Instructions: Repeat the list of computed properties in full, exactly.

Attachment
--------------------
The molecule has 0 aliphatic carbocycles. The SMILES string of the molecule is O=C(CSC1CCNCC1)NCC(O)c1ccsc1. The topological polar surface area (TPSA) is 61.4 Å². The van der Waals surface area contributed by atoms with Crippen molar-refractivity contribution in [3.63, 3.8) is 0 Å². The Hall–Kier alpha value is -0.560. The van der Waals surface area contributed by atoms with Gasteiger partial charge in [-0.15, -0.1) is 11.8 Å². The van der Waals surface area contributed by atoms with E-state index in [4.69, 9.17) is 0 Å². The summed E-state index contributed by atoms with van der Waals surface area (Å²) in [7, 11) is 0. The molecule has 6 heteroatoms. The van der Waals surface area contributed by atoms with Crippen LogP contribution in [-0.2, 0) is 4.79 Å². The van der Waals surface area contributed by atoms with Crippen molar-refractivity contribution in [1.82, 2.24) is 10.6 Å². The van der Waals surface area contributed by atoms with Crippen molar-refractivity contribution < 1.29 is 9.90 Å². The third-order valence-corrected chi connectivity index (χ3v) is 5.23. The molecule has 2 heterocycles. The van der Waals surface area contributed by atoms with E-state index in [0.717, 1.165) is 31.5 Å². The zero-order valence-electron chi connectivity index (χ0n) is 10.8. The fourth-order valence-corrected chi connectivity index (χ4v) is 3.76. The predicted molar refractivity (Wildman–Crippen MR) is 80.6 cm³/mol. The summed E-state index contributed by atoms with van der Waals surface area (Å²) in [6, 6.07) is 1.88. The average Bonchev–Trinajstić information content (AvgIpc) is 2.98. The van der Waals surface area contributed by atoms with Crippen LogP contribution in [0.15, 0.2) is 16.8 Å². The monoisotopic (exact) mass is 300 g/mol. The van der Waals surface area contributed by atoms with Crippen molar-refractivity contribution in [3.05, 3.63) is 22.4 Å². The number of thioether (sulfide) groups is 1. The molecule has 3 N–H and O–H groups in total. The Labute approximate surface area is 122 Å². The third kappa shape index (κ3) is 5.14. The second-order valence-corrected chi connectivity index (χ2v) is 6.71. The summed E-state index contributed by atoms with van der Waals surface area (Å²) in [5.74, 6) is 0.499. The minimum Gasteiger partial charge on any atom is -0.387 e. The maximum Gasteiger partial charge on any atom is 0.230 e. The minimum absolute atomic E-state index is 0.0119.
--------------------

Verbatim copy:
The molecule has 0 aliphatic carbocycles. The SMILES string of the molecule is O=C(CSC1CCNCC1)NCC(O)c1ccsc1. The topological polar surface area (TPSA) is 61.4 Å². The van der Waals surface area contributed by atoms with Crippen molar-refractivity contribution in [3.63, 3.8) is 0 Å². The Hall–Kier alpha value is -0.560. The van der Waals surface area contributed by atoms with Gasteiger partial charge in [-0.15, -0.1) is 11.8 Å². The van der Waals surface area contributed by atoms with E-state index in [4.69, 9.17) is 0 Å². The summed E-state index contributed by atoms with van der Waals surface area (Å²) in [7, 11) is 0. The molecule has 6 heteroatoms. The van der Waals surface area contributed by atoms with Crippen LogP contribution in [-0.2, 0) is 4.79 Å². The van der Waals surface area contributed by atoms with Crippen molar-refractivity contribution in [1.82, 2.24) is 10.6 Å². The van der Waals surface area contributed by atoms with Crippen molar-refractivity contribution < 1.29 is 9.90 Å². The third-order valence-corrected chi connectivity index (χ3v) is 5.23. The molecule has 2 heterocycles. The van der Waals surface area contributed by atoms with E-state index in [0.717, 1.165) is 31.5 Å². The zero-order valence-electron chi connectivity index (χ0n) is 10.8. The fourth-order valence-corrected chi connectivity index (χ4v) is 3.76. The predicted molar refractivity (Wildman–Crippen MR) is 80.6 cm³/mol. The summed E-state index contributed by atoms with van der Waals surface area (Å²) in [6, 6.07) is 1.88. The average Bonchev–Trinajstić information content (AvgIpc) is 2.98. The van der Waals surface area contributed by atoms with Crippen LogP contribution in [0.15, 0.2) is 16.8 Å². The monoisotopic (exact) mass is 300 g/mol. The van der Waals surface area contributed by atoms with Crippen molar-refractivity contribution in [3.05, 3.63) is 22.4 Å². The number of thioether (sulfide) groups is 1. The molecule has 3 N–H and O–H groups in total. The Labute approximate surface area is 122 Å². The third kappa shape index (κ3) is 5.14. The second-order valence-corrected chi connectivity index (χ2v) is 6.71. The summed E-state index contributed by atoms with van der Waals surface area (Å²) in [5.74, 6) is 0.499. The minimum Gasteiger partial charge on any atom is -0.387 e. The maximum Gasteiger partial charge on any atom is 0.230 e. The minimum absolute atomic E-state index is 0.0119.